Home > Placement of looked-after children in unregulated accommodation – yet another update

As set out in the September Landmark Insight edition , new regulations have come into force that limit the types of accommodation in which a looked after child under 16 can lawfully be placed by children’s services.  On 8 September 2021, Mr Justice MacDonald, in Tameside MBC v AM & others (DOL Orders for Children under 16) [2021] EWHC 2472 (Fam) came to the conclusion that the High Court could declare that a deprivation of liberty in an unregistered placement was capable of being lawful if there was no alternative, “subject always to the rigorous application of the President’s Guidance” of November 2019 and December 2020.  An analysis of that decision can be found here, and it was predicted that the matter was likely to be considered in the Court of Appeal in the near future.

The Court of Appeal heard this on 16 and 17 November 2021 and so hopefully this will bring some clarity to these (very difficult) issues.

Whilst we await the judgment, on 3 November 2021, Macdonald J. issued a further judgment dealing with

the range of circumstances in which the jurisdiction he found subsisted may be applied.  In Derby City Council & others [2021] EWHC 2931, the central question was:

“whether, given the central role accorded to the President’s Guidance by the Supreme Court in Re T and by this court in Tameside MBC v AM & Ors (DOL Orders for Children Under 16), it remains open to the court to exercise its inherent jurisdiction in cases where a placement either will not or cannot comply with the Practice Guidance.”

Ofsted and the Secretary of State submitted that the answer was “no”, and the local authorities submitted that the answer was “yes”.  The matter was listed to be determined as a preliminary issue.

In short, the Court held:

  1. Guidance given by a Head of Division remains guidance, not law, it does not create a legal requirement, nor does it give rise to a cause of action if not followed: §45.
  2. Unwillingness or inability to comply with the terms of the Practice Guidance does not act per se to oust the jurisdiction of the High Court to authorise the deprivation of a child’s liberty in an unregistered placement: §62.
  3. However, compliance with the Practice Guidance is central to the safe deployment of that jurisdiction and to its deployment in a manner consistent with the imperatives of Article 5 ECHR and “the court should not ordinarily countenance the exercise of the inherent jurisdiction where an unregistered placement makes clear that it will not or cannot comply with the requirement of the Practice Guidance to apply for registration”: §63.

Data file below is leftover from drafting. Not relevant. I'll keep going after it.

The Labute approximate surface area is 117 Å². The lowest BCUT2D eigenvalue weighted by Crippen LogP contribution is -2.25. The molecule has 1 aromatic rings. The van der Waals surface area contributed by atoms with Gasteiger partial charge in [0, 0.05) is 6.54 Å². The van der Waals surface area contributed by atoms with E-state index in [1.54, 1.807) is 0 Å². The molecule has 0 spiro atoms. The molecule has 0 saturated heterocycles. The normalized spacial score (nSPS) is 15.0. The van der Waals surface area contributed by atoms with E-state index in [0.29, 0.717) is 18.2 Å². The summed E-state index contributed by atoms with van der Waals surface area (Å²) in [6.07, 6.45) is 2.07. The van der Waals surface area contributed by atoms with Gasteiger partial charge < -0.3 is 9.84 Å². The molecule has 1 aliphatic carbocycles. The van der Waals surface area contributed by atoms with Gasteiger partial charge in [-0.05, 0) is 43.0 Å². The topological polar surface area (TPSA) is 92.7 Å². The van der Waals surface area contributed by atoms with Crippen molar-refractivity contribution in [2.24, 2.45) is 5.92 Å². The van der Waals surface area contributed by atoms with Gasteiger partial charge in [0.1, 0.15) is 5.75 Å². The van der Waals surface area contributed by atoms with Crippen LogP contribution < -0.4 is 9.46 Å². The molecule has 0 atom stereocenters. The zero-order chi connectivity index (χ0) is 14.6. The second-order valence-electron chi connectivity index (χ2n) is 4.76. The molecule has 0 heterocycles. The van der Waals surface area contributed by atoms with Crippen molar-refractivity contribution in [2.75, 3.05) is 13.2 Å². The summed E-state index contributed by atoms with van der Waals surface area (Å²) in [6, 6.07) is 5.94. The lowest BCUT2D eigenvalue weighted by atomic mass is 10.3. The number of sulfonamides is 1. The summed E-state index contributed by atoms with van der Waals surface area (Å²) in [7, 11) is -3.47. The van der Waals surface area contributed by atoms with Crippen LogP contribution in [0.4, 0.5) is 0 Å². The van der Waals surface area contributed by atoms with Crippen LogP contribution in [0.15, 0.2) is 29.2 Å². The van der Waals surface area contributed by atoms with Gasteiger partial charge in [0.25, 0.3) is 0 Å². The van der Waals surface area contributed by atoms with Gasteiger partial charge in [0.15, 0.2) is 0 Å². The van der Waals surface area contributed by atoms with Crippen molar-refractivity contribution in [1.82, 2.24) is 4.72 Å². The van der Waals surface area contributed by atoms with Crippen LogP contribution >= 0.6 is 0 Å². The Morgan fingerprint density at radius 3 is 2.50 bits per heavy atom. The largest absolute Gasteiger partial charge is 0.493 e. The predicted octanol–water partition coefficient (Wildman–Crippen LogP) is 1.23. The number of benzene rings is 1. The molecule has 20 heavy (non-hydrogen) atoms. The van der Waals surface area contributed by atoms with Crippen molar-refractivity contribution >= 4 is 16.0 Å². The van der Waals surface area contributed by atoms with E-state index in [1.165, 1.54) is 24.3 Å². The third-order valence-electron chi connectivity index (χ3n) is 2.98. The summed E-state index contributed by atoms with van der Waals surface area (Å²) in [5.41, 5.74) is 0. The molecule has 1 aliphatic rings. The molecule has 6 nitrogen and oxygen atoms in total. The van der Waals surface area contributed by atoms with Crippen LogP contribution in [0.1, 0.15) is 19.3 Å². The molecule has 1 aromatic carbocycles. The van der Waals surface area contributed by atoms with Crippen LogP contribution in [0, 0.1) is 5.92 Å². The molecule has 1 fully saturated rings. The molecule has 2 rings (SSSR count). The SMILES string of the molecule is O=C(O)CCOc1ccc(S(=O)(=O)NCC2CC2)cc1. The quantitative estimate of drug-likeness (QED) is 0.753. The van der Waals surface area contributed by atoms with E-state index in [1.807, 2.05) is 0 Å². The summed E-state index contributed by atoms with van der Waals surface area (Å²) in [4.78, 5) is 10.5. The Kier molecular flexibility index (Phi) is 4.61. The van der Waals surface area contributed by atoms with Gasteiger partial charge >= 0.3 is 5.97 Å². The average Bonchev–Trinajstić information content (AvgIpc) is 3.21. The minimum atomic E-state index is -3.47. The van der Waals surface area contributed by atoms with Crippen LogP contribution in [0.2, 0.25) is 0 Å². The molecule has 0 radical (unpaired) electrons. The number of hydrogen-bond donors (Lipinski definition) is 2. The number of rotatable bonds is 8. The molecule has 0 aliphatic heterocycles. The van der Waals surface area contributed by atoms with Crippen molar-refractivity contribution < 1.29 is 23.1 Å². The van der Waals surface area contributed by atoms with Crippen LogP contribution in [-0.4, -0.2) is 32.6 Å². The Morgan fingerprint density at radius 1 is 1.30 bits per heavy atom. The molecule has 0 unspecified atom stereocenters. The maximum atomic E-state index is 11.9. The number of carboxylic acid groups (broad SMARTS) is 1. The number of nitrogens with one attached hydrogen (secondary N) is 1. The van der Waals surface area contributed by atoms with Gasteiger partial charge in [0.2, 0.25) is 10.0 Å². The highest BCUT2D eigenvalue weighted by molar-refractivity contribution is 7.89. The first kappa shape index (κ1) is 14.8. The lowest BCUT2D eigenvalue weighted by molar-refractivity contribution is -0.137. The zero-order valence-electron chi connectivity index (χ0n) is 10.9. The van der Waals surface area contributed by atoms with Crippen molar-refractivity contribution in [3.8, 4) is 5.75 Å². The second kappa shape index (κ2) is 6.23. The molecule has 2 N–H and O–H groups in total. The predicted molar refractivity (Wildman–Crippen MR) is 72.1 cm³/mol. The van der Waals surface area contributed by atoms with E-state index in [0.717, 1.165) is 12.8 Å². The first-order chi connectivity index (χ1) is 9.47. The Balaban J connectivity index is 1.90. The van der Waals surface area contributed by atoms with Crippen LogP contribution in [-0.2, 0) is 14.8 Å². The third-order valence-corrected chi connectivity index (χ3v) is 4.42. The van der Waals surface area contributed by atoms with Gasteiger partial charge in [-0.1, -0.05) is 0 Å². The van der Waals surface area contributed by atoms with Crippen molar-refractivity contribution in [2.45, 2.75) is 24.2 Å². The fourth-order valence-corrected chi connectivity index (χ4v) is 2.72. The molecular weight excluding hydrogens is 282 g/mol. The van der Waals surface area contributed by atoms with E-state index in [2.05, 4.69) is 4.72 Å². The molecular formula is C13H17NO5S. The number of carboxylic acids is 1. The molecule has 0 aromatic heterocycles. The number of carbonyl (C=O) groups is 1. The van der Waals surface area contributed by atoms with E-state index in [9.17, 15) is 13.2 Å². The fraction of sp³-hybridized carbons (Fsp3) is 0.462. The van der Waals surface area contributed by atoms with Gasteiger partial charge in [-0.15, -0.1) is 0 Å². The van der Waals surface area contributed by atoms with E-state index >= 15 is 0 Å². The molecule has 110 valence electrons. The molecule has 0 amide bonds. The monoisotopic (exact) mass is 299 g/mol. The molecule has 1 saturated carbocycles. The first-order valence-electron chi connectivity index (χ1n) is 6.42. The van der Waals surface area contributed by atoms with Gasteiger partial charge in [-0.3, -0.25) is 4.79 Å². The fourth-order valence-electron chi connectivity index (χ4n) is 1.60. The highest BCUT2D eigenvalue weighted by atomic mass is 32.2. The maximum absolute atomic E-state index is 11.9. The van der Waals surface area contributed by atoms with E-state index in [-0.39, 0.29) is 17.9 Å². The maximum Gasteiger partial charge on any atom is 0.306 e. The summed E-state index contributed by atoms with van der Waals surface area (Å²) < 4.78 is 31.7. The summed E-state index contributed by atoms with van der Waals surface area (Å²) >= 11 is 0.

The facts of the individual cases are set out in the judgment demonstrate how very difficult it will be to apply the law as declared to the facts of these cases.  This includes, for example, the placement of a highly vulnerable 14-year-old child with a diagnosis of ASD, ADHD and Tourette’s Syndrome who displays violent and destructive behaviour with complex and acute emotional needs in a holiday park cottage.  This obviously does not have the safeguards which would be expected in a formal children’s home residential setting and is on any view, thoroughly unsuitable.  But there was no alternative provision available.

It is clear from the exposition of the facts in the individual cases (which are not that uncommon) that the State has set up a legal framework of requirements that, by reason of resources and what is available, simply cannot be complied with in a significant number of cases.   And some of the most vulnerable children in society suffer as a result.

In addition to the unsatisfactory conditions in which children are being looked after, the current situation potentially exposes those carrying on or managing the unregistered children’s home to a criminal offence under s11(1) of the Care Standards Act 2000.  Section 30 further provides that, where the offence is committed by a body corporate, an individual may be prosecuted if the offence is proven to have been committed with the consent or connivance of any director, manager or secretary of the body corporate or any person purporting to act in such a capacity.  This imposes an additional burden on those responsible for placing and looking after children who often have to put together complex packages in difficult conditions in addition to performing a job which is very difficult already.

Although one hopes that clarity from the Court of Appeal will be forthcoming, it is clear that there is no easy answer and all answers are likely to be sub-optimal.

Samantha Broadfoot QC is a specialist practitioner in public law and human rights who has assisted local authorities, placement centres, children’s guardians and parents faced by these complex issues.

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